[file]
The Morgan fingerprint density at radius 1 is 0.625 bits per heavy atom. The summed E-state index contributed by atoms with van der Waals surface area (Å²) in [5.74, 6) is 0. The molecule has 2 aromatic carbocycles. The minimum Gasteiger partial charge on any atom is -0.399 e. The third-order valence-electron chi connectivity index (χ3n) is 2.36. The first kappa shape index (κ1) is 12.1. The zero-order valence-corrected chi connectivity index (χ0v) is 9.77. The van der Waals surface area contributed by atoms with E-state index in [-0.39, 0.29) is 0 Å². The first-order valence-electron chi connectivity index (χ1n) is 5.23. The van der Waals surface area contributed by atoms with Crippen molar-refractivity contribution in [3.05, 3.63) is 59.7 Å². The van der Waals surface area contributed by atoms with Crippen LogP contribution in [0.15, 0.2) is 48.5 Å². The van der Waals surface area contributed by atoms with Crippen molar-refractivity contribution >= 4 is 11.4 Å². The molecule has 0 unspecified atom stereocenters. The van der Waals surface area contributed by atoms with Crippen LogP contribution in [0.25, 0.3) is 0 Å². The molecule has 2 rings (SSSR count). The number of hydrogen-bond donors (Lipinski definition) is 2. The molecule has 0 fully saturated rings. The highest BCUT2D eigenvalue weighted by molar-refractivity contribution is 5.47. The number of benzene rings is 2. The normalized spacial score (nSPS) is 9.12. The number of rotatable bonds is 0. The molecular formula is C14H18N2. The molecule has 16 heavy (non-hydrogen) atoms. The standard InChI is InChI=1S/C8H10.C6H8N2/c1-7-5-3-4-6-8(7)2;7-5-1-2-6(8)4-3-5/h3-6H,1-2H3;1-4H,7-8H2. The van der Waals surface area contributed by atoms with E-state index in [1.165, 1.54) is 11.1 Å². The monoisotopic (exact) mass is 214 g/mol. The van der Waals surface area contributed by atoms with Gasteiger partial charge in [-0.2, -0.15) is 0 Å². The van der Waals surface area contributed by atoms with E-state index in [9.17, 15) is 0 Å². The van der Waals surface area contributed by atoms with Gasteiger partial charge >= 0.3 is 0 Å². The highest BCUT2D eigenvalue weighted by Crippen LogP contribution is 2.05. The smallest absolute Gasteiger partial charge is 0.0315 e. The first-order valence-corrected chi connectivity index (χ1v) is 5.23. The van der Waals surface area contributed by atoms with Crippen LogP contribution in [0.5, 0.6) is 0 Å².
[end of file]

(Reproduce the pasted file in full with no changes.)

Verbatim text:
The Morgan fingerprint density at radius 1 is 0.625 bits per heavy atom. The summed E-state index contributed by atoms with van der Waals surface area (Å²) in [5.74, 6) is 0. The molecule has 2 aromatic carbocycles. The minimum Gasteiger partial charge on any atom is -0.399 e. The third-order valence-electron chi connectivity index (χ3n) is 2.36. The first kappa shape index (κ1) is 12.1. The zero-order valence-corrected chi connectivity index (χ0v) is 9.77. The van der Waals surface area contributed by atoms with E-state index in [-0.39, 0.29) is 0 Å². The first-order valence-electron chi connectivity index (χ1n) is 5.23. The van der Waals surface area contributed by atoms with Crippen molar-refractivity contribution in [3.05, 3.63) is 59.7 Å². The van der Waals surface area contributed by atoms with Crippen LogP contribution in [0.15, 0.2) is 48.5 Å². The van der Waals surface area contributed by atoms with Crippen molar-refractivity contribution >= 4 is 11.4 Å². The molecule has 0 unspecified atom stereocenters. The van der Waals surface area contributed by atoms with Crippen LogP contribution in [0.25, 0.3) is 0 Å². The molecule has 2 rings (SSSR count). The number of hydrogen-bond donors (Lipinski definition) is 2. The molecule has 0 fully saturated rings. The highest BCUT2D eigenvalue weighted by molar-refractivity contribution is 5.47. The number of benzene rings is 2. The normalized spacial score (nSPS) is 9.12. The number of rotatable bonds is 0. The molecular formula is C14H18N2. The molecule has 16 heavy (non-hydrogen) atoms. The standard InChI is InChI=1S/C8H10.C6H8N2/c1-7-5-3-4-6-8(7)2;7-5-1-2-6(8)4-3-5/h3-6H,1-2H3;1-4H,7-8H2. The van der Waals surface area contributed by atoms with E-state index in [1.165, 1.54) is 11.1 Å². The monoisotopic (exact) mass is 214 g/mol. The van der Waals surface area contributed by atoms with Gasteiger partial charge in [-0.2, -0.15) is 0 Å². The van der Waals surface area contributed by atoms with E-state index in [9.17, 15) is 0 Å². The van der Waals surface area contributed by atoms with Gasteiger partial charge >= 0.3 is 0 Å². The highest BCUT2D eigenvalue weighted by Crippen LogP contribution is 2.05. The smallest absolute Gasteiger partial charge is 0.0315 e. The first-order valence-corrected chi connectivity index (χ1v) is 5.23. The van der Waals surface area contributed by atoms with Crippen LogP contribution in [0.5, 0.6) is 0 Å².